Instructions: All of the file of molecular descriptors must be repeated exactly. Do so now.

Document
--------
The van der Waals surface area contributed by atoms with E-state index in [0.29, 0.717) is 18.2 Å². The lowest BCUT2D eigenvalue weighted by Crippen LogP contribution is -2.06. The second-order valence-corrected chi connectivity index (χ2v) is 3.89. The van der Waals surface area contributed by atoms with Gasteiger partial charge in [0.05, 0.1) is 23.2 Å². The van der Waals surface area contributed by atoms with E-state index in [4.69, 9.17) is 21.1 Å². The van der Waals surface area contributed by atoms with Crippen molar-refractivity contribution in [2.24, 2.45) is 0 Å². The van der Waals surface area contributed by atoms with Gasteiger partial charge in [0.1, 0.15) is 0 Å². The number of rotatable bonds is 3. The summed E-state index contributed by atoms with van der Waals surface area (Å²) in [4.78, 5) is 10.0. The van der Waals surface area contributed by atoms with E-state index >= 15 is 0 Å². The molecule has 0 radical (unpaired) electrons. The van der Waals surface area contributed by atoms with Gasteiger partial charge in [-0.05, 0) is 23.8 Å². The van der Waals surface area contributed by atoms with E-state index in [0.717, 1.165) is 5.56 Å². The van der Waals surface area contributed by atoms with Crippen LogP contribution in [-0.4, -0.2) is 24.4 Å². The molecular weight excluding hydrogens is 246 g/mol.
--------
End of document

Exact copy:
The van der Waals surface area contributed by atoms with E-state index in [0.29, 0.717) is 18.2 Å². The lowest BCUT2D eigenvalue weighted by Crippen LogP contribution is -2.06. The second-order valence-corrected chi connectivity index (χ2v) is 3.89. The van der Waals surface area contributed by atoms with Gasteiger partial charge in [0.05, 0.1) is 23.2 Å². The van der Waals surface area contributed by atoms with E-state index in [4.69, 9.17) is 21.1 Å². The van der Waals surface area contributed by atoms with Crippen molar-refractivity contribution in [2.24, 2.45) is 0 Å². The van der Waals surface area contributed by atoms with Gasteiger partial charge in [0.1, 0.15) is 0 Å². The number of rotatable bonds is 3. The summed E-state index contributed by atoms with van der Waals surface area (Å²) in [4.78, 5) is 10.0. The van der Waals surface area contributed by atoms with E-state index >= 15 is 0 Å². The molecule has 0 radical (unpaired) electrons. The van der Waals surface area contributed by atoms with Gasteiger partial charge in [-0.05, 0) is 23.8 Å². The van der Waals surface area contributed by atoms with E-state index in [0.717, 1.165) is 5.56 Å². The van der Waals surface area contributed by atoms with Crippen LogP contribution in [-0.4, -0.2) is 24.4 Å². The molecular weight excluding hydrogens is 246 g/mol.